Are Millennials Worth the Effort?

By Kevin Tynan

Millennials are the biggest generation in the history of the U.S. with twice as many college graduates than the Baby Boomers of 1970 but don’t automatically assume they are ideal prospects for your bank or credit union.

 Almost a quarter (23%) say they carry less than $5 in cash seven days a week, according to a survey conducted by the ICBA.

About four-in-ten report that they are overwhelmed by debt obligations, primarily paying off credit cards and student loans. A majority report they are living paycheck-to-paycheck, says a Wells Fargo Millennial Survey.

Restaurant chains, luxury brands, clothing retailers, and travel firms are scrambling for a piece of a generation generally viewed as having more buying power than any in recent memory.

By dangling the latest mobile technology as a carrot, big banks are winning over more than two thirds of Millennials according to a 2014 Harris survey.

Community banks, however, aren’t faring nearly as well—and that may be a blessing.

Like most segments based on age, only certain prospects are attractive. Before cranking up a millennial effort, CEOs and marketers must carefully consider whether an acquisition program is worthwhile.

Consumer behaviors and attitudes don’t abruptly develop and end with specific birthdays. Each person marches to their own drumbeat, taking their own time to form opinions and establish behaviors. Parents would like children to start making sensible decisions when they turn 21—but that’s not the way it works.  Millennials tend to be as diverse, affluent, cynical, optimistic, ethical, thrifty and altruistic as the parents who raised them.  Their only commonalities are shared experiences which don’t result in uniform attitudes and behaviors.

We can speculate about the impact of 9/11, the wars in Afghanistan and Iraq, and the Great Recession of 2008 but it’s probably not powerful enough to fuel a retail banking campaign.

Banks have valid reasons for acquiring young customers—to counter natural attrition, grow market share, cultivate advocates or simply increase profits—but those reasons must be tempered with realistic expectations. All Millennials are not ideal targets for community banks.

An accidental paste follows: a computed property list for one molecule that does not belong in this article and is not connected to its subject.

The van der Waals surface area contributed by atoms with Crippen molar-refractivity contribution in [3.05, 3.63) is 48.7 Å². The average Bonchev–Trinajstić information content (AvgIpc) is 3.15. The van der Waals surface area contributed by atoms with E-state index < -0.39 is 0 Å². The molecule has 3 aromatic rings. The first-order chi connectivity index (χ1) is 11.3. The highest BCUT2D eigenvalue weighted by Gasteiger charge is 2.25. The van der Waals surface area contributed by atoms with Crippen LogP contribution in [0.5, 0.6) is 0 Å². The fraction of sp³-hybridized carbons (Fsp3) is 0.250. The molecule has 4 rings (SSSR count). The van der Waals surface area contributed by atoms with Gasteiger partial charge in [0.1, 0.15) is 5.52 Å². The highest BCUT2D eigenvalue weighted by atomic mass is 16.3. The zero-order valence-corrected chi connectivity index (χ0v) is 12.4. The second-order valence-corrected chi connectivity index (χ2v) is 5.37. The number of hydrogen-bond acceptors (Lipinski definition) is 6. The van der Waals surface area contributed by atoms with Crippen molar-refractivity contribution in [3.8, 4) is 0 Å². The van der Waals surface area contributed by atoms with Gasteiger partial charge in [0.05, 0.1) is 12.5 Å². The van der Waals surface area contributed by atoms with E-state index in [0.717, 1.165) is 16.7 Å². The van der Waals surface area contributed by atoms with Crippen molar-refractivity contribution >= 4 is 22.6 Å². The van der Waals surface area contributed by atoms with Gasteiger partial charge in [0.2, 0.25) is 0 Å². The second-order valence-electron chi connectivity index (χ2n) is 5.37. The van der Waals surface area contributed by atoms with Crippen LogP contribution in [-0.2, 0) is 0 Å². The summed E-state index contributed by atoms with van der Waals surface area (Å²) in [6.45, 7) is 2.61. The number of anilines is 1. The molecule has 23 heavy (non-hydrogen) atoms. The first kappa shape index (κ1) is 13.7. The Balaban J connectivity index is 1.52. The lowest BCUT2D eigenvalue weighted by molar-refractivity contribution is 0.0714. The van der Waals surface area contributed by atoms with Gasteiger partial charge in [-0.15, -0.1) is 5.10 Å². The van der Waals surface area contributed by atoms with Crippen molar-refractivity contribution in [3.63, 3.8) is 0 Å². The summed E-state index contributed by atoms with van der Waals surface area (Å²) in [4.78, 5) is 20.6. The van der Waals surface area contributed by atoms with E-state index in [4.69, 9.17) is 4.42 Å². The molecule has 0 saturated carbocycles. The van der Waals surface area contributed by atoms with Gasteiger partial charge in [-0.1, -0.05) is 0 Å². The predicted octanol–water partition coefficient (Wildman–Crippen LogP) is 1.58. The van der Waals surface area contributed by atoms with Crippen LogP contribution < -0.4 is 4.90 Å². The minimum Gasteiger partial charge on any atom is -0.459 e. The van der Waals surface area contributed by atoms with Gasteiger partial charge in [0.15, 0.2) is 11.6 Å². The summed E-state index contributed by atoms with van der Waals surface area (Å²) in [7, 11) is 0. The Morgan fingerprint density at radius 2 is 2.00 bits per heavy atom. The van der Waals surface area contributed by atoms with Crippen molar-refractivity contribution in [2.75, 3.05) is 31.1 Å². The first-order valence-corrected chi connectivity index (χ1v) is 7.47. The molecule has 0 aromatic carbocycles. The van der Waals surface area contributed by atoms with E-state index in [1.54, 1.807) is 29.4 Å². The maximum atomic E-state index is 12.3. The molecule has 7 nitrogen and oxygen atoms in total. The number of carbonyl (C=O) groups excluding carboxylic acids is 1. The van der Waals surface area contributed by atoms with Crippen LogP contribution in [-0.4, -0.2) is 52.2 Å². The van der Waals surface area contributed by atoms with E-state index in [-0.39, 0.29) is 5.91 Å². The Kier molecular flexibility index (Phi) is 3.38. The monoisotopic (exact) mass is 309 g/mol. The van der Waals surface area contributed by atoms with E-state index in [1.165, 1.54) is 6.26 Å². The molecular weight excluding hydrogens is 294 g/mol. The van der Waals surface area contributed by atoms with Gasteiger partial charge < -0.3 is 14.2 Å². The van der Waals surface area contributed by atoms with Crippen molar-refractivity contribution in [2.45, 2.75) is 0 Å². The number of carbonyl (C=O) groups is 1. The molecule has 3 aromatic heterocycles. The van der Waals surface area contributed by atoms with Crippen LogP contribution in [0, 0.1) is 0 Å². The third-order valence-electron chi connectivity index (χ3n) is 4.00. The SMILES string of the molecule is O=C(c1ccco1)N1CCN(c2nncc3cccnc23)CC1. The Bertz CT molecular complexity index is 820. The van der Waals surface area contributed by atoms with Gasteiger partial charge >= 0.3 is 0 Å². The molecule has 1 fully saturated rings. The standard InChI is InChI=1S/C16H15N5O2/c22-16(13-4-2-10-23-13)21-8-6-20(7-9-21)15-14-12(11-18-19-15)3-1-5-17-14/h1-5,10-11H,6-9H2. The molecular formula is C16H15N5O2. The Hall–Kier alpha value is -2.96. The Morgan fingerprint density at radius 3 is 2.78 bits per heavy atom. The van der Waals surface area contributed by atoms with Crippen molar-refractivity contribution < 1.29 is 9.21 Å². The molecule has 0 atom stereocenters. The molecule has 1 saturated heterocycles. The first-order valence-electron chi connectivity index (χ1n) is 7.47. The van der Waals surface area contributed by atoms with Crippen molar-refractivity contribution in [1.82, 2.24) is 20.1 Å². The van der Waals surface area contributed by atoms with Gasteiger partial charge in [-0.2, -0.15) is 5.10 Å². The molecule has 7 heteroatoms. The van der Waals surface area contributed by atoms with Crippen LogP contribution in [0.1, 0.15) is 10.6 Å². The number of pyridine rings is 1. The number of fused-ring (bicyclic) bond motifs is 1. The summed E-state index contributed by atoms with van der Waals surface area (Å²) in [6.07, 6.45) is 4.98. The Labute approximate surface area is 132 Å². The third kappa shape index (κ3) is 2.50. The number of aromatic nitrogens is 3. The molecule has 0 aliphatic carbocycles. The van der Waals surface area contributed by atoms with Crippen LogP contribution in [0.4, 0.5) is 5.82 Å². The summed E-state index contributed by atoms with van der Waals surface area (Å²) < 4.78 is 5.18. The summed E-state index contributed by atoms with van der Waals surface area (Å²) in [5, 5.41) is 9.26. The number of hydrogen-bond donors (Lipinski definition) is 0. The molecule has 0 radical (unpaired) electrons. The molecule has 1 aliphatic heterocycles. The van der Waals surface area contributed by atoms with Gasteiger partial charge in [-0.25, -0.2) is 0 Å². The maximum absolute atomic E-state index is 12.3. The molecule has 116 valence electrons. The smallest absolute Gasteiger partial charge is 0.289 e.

Nearly two-thirds make less than $50,000 a year in household income; 23% spend more than they make; and 31% have unpaid medical debts according to a 2012 study.

Merrill Edge says Gen. Y most had to pay for groceries with credit card, more than a quarter missed a bill and 50% said they’d be embarrassed if colleagues new their true finances. They switch banks at twice the rate of older customers, are more interested in technology than service, see little difference between institutions, and a third believe they’ll live bank-free in the future, according to Accenture.

Since they are just starting their careers, you might expect them to be good credit prospects. In fact, sixty-three percent of those age 18 to 29 don’t have a credit card, according to a survey commissioned by Bankrate and compiled by Princeton Survey Research Associates International.

But that doesn’t mean they are good credit risks either. According to Experian, the average VantageScore for millennials is 628, which lenders largely consider subprime. Baby boomers and Generation Xers have an average VantageScore of 700 and 653, respectively.

Bankers should avoid viewing Millennials as a monolithic group. Even a majority of Millennials don’t think the term describes them. Consider parsing them into subgroups such as Affluent, Homebuyers, Entrepreneurs and Savers. But the smarter move may be to remove the age bracket blinders entirely and target the best prospects for specific products.

Nielsen, Raddon and other vendors can pinpoint consumer segments with the resources and propensity to purchase specific financial products. These vendors divide the population into dozens of lifestyles and each lifestyle member exhibits similar attitudes and needs towards money. By appending this lifestyle information to your customer database, you can quickly determine which lifestyles are attracted to your institution and to particular products. Purchase email or address lists of matching prospects in your area and reach them through the most appropriate channels.

I say leave Millennials to the big banks; focus on profitable prospects.

Kevin Tynan is senior vice president marketing at Liberty Bank for Savings in Chicago.